The sounds of silence


READING — When brilliant, Radcliffe College-educated Henrietta Leavitt (played by Grace Sumner) receives a letter at her Wisconsin home inviting her to come and work for Edward Charles Pickering, director of the prestigious Harvard College Observatory, she is thrilled by the prospect of doing important astronomical research.

That’s the opening scene of Lauren Gunderson’s Silent Sky, the current offering by Quannapowitt Players. Directed by Wakefield native Nancy Curran Willis and based on the true story of 19th-century astronomer Henrietta Leavitt, the play tracks the travails of a group of women toiling in a man’s world at the dawn of the 20th century.

Henrietta’s idea of “the heavens” differs from that of her preacher father and her devout sister, Margie (Rachel Furgiuele), who don’t want Henrietta to leave their Midwest home.

But leave she does, and when she arrives at the Harvard Observatory in the early 1900s, Henrietta learns that women are not allowed to touch the telescopes. Instead, she will join a group of women “computers,” including budding suffragette Annie Cannon (Demetra Tseckares) and the witty former Scottish maid Williamina Fleming (Nancy Finn), cataloging the stars for the male astronomers.

The disappointing news is delivered, not by the renowned professor himself, but by his stodgy assistant Peter Shaw (Nick T. Miller). As the token male character in the play, Shaw is, of course, mostly unsympathetic. He tends to be dismissive and condescending in his attitude toward the women, whose job is to chart images of the stars recorded on glass plates for the renowned astronomer, who calculates projects in “girl hours.”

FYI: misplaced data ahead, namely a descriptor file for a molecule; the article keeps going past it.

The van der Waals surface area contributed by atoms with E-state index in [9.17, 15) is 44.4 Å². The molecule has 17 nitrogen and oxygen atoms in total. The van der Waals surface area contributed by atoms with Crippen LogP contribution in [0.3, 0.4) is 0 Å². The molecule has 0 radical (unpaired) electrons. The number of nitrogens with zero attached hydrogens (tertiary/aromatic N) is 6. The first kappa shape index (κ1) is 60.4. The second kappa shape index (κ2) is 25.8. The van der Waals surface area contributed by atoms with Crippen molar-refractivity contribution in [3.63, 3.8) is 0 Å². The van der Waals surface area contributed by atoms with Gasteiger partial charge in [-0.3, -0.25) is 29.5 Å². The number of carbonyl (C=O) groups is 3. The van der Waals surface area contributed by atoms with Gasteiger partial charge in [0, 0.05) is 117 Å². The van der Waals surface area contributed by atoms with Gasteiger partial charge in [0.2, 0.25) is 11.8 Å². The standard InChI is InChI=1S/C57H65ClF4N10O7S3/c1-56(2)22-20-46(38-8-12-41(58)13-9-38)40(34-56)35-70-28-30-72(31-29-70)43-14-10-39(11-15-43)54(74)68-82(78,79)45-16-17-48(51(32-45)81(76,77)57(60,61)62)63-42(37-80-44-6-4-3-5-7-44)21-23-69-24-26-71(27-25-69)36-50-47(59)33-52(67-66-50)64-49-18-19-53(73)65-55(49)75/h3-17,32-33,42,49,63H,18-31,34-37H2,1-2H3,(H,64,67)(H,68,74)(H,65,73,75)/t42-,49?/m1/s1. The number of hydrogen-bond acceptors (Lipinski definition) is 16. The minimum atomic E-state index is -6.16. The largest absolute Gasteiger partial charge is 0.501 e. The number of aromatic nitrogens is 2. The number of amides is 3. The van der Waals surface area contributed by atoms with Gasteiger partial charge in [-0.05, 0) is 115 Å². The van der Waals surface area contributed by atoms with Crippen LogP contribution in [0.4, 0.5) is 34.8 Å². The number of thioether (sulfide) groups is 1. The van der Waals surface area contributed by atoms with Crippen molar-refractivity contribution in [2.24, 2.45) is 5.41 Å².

But Henrietta, working after hours, attempts to measure the light and distance of stars and arrives at some intriguing discoveries that would shape the future of astronomy. At the same time, she tries to balance her dedication to science with family obligations and the possibility of romance with (who else?) the beastly Peter Shaw.
Between Henrietta’s workaholism, Annie’s strident feminism and Peter’s chauvinism, Williamina emerges as the only one in this crew that you’d want to have a beer with. Unlike the others, she knows how to have a good laugh.
And, as Williamina, Nancy Finn not only has the Scottish accent down, she knows how to deliver a good line. In one scene, Peter Shaw thinks he’s spotted something interesting among the images of stars that the women are charting. When Henrietta points out to him that it’s just a scratch on the glass plate, Williamina needles him.

“We could name it after you,” she quips.

Through the lives of these characters, Silent Sky tracks the social and scientific progress of the early 20th century and shows how women such as these changed both the way we view the heavens and how we live here on earth.


Silent Sky runs through Oct. 12 at Quannapowitt Playhouse, 55 Hopkins St., Reading. Performances are Friday Oct 4, Saturday Oct. 5, Sunday, Oct. 6, Friday, Oct. 11 and Saturday, Oct 12. All Friday and Saturday performances are at 8 p.m. The Sunday, Oct. 6 performance is at 2 p.m.

Purchase tickets online or call the QP Box Office at 781-942-2212.

[This review originally appeared in the October 1, 2019 Wakefield Daily Item.]

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